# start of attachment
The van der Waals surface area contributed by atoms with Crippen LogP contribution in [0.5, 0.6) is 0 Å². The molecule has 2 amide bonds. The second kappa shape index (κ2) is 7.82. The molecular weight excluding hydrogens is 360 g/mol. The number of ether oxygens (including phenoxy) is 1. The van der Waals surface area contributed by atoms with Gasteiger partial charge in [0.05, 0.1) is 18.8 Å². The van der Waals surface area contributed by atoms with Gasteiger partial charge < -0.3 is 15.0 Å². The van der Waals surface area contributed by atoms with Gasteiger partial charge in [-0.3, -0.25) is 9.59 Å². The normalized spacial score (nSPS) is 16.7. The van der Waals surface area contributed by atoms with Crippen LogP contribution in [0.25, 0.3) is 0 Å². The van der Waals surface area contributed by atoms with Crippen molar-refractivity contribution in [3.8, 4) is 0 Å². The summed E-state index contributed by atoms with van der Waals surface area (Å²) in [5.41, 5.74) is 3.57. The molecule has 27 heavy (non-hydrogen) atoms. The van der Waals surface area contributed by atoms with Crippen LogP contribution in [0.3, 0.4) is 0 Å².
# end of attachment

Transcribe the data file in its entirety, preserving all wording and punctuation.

The van der Waals surface area contributed by atoms with Crippen LogP contribution in [0.5, 0.6) is 0 Å². The molecule has 2 amide bonds. The second kappa shape index (κ2) is 7.82. The molecular weight excluding hydrogens is 360 g/mol. The number of ether oxygens (including phenoxy) is 1. The van der Waals surface area contributed by atoms with Gasteiger partial charge in [0.05, 0.1) is 18.8 Å². The van der Waals surface area contributed by atoms with Gasteiger partial charge < -0.3 is 15.0 Å². The van der Waals surface area contributed by atoms with Gasteiger partial charge in [-0.3, -0.25) is 9.59 Å². The normalized spacial score (nSPS) is 16.7. The van der Waals surface area contributed by atoms with Crippen LogP contribution in [0.25, 0.3) is 0 Å². The van der Waals surface area contributed by atoms with Crippen molar-refractivity contribution in [3.8, 4) is 0 Å². The summed E-state index contributed by atoms with van der Waals surface area (Å²) in [5.41, 5.74) is 3.57. The molecule has 27 heavy (non-hydrogen) atoms. The van der Waals surface area contributed by atoms with Crippen LogP contribution in [0.3, 0.4) is 0 Å².